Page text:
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    ABSTRACT: Eribulin mesylate (eribulin), a non-taxane microtubule dynamic inhibitor, has been widely used in the treatment of patients with advanced or metastatic breast cancer. The combined antitumor and anticancer stem cell (CSC) activities of eribulin with endocrine therapeutic agents have not yet been examined in breast cancer cells. We herein investigated the combined effects of eribulin and antiestrogens. A panel of eight breast cancer cell lines, including five estrogen receptor (ER)-positive and three ER-negative cell lines, was used. These cells were treated with eribulin and/or the antiestrogen, 4-hydroxytamoxifen or fulvestrant. Their growth inhibitory activities and effects on cell cycle progression, apoptosis, and the CSC population were investigated. CSCs were detected using the CD44/CD24/EpCAM, Aldefluor, and mammosphere assays. The 50 % growth inhibitory concentrations of eribulin were 0.38-2.64 nM for the eight cell lines tested. Eribulin exhibited significant antitumor activity under estrogen-supplemented conditions in ER-positive breast cancer cells. The combined antitumor activity of eribulin with an antiestrogen was evaluated using the combination index. The combination index was 0.43-1.46 for ER-positive cell lines. The additive antitumor effect of eribulin with 4-OHT was only significant in MCF-7 cells. Eribulin induced the accumulation of G2/M and apoptosis, while antiestrogens induced the retardation of G1-S cell cycle and apoptosis, respectively. Estrogen markedly increased the proportion of CSCs, whereas antiestrogens inhibited increases in ER-positive cell lines. Moreover, eribulin decreased the proportion of CSCs in either ER-positive or ER-negative cell lines. The combined treatment of eribulin with an antiestrogen did not additively decrease the proportion of CSCs in ER-positive cell lines. The results of the present study demonstrated that eribulin had potent antitumor effects on estrogen-stimulated ER-positive breast cancer cells and the combined treatment of eribulin with an antiestrogen resulted in a weakly additive antitumor effect. We herein suggested for the first time that eribulin exhibited anti-CSC effects on either ER-positive or ER-negative breast cancer cells.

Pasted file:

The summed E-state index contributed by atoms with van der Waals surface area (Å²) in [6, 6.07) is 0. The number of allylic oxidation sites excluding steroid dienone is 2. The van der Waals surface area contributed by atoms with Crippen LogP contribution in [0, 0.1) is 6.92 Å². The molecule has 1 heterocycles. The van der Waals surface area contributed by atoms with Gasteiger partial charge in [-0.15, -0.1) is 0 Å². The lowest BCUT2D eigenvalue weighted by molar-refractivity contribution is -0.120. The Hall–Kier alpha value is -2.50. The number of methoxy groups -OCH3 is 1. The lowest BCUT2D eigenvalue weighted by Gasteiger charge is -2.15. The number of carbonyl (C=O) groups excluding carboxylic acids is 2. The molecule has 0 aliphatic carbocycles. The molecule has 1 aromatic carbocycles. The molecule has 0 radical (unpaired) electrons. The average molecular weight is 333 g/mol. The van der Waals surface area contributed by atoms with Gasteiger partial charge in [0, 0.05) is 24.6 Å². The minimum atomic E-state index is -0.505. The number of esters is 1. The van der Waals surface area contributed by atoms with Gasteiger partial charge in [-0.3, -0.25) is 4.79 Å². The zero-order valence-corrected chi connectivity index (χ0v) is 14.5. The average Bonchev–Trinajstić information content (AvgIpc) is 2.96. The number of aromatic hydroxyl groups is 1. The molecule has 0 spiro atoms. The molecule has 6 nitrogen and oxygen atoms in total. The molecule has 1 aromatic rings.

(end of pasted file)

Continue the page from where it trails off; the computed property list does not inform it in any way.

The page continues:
Breast Cancer 01/2015; DOI:10.1007/s12282-014-0580-9